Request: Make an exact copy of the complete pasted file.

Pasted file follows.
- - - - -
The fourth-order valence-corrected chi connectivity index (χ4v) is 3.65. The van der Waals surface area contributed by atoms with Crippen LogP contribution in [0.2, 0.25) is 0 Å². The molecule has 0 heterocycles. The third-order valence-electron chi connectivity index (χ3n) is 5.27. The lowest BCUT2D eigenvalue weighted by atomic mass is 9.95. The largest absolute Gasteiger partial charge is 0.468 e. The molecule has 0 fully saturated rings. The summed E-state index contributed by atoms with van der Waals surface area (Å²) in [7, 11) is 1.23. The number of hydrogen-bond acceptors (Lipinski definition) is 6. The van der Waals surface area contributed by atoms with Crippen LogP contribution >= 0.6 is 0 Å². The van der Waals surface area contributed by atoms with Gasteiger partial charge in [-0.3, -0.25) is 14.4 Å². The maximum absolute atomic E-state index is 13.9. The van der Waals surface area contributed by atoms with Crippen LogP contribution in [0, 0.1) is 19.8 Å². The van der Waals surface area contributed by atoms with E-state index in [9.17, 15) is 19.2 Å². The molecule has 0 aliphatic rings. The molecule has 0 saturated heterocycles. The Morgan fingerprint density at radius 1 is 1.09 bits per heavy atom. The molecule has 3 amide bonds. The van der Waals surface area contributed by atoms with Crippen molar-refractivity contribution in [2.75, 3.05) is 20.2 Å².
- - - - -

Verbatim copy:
The fourth-order valence-corrected chi connectivity index (χ4v) is 3.65. The van der Waals surface area contributed by atoms with Crippen LogP contribution in [0.2, 0.25) is 0 Å². The molecule has 0 heterocycles. The third-order valence-electron chi connectivity index (χ3n) is 5.27. The lowest BCUT2D eigenvalue weighted by atomic mass is 9.95. The largest absolute Gasteiger partial charge is 0.468 e. The molecule has 0 fully saturated rings. The summed E-state index contributed by atoms with van der Waals surface area (Å²) in [7, 11) is 1.23. The number of hydrogen-bond acceptors (Lipinski definition) is 6. The van der Waals surface area contributed by atoms with Crippen LogP contribution >= 0.6 is 0 Å². The van der Waals surface area contributed by atoms with Gasteiger partial charge in [-0.3, -0.25) is 14.4 Å². The maximum absolute atomic E-state index is 13.9. The van der Waals surface area contributed by atoms with Crippen LogP contribution in [0, 0.1) is 19.8 Å². The van der Waals surface area contributed by atoms with E-state index in [9.17, 15) is 19.2 Å². The molecule has 0 aliphatic rings. The molecule has 0 saturated heterocycles. The Morgan fingerprint density at radius 1 is 1.09 bits per heavy atom. The molecule has 3 amide bonds. The van der Waals surface area contributed by atoms with Crippen molar-refractivity contribution in [2.75, 3.05) is 20.2 Å².